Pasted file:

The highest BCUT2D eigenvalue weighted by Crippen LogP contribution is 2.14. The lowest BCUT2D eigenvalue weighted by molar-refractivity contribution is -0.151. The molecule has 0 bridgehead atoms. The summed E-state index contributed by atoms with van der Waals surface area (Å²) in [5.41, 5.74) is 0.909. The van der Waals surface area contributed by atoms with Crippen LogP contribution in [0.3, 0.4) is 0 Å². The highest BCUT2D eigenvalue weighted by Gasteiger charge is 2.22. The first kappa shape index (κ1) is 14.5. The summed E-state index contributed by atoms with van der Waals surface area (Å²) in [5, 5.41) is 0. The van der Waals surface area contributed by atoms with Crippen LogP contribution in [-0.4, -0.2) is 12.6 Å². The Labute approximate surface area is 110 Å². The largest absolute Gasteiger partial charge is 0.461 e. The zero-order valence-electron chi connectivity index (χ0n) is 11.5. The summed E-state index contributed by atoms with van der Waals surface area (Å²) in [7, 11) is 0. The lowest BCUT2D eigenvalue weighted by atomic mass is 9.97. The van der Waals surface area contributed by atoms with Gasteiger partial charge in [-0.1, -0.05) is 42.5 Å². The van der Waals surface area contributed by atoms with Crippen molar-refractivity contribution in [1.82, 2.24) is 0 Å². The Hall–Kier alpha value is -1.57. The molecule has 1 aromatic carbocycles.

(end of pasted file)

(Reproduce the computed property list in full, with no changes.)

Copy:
The highest BCUT2D eigenvalue weighted by Crippen LogP contribution is 2.14. The lowest BCUT2D eigenvalue weighted by molar-refractivity contribution is -0.151. The molecule has 0 bridgehead atoms. The summed E-state index contributed by atoms with van der Waals surface area (Å²) in [5.41, 5.74) is 0.909. The van der Waals surface area contributed by atoms with Crippen LogP contribution in [0.3, 0.4) is 0 Å². The highest BCUT2D eigenvalue weighted by Gasteiger charge is 2.22. The first kappa shape index (κ1) is 14.5. The summed E-state index contributed by atoms with van der Waals surface area (Å²) in [5, 5.41) is 0. The van der Waals surface area contributed by atoms with Crippen LogP contribution in [-0.4, -0.2) is 12.6 Å². The Labute approximate surface area is 110 Å². The largest absolute Gasteiger partial charge is 0.461 e. The zero-order valence-electron chi connectivity index (χ0n) is 11.5. The summed E-state index contributed by atoms with van der Waals surface area (Å²) in [7, 11) is 0. The lowest BCUT2D eigenvalue weighted by atomic mass is 9.97. The van der Waals surface area contributed by atoms with Gasteiger partial charge in [-0.1, -0.05) is 42.5 Å². The van der Waals surface area contributed by atoms with Crippen molar-refractivity contribution in [1.82, 2.24) is 0 Å². The Hall–Kier alpha value is -1.57. The molecule has 1 aromatic carbocycles.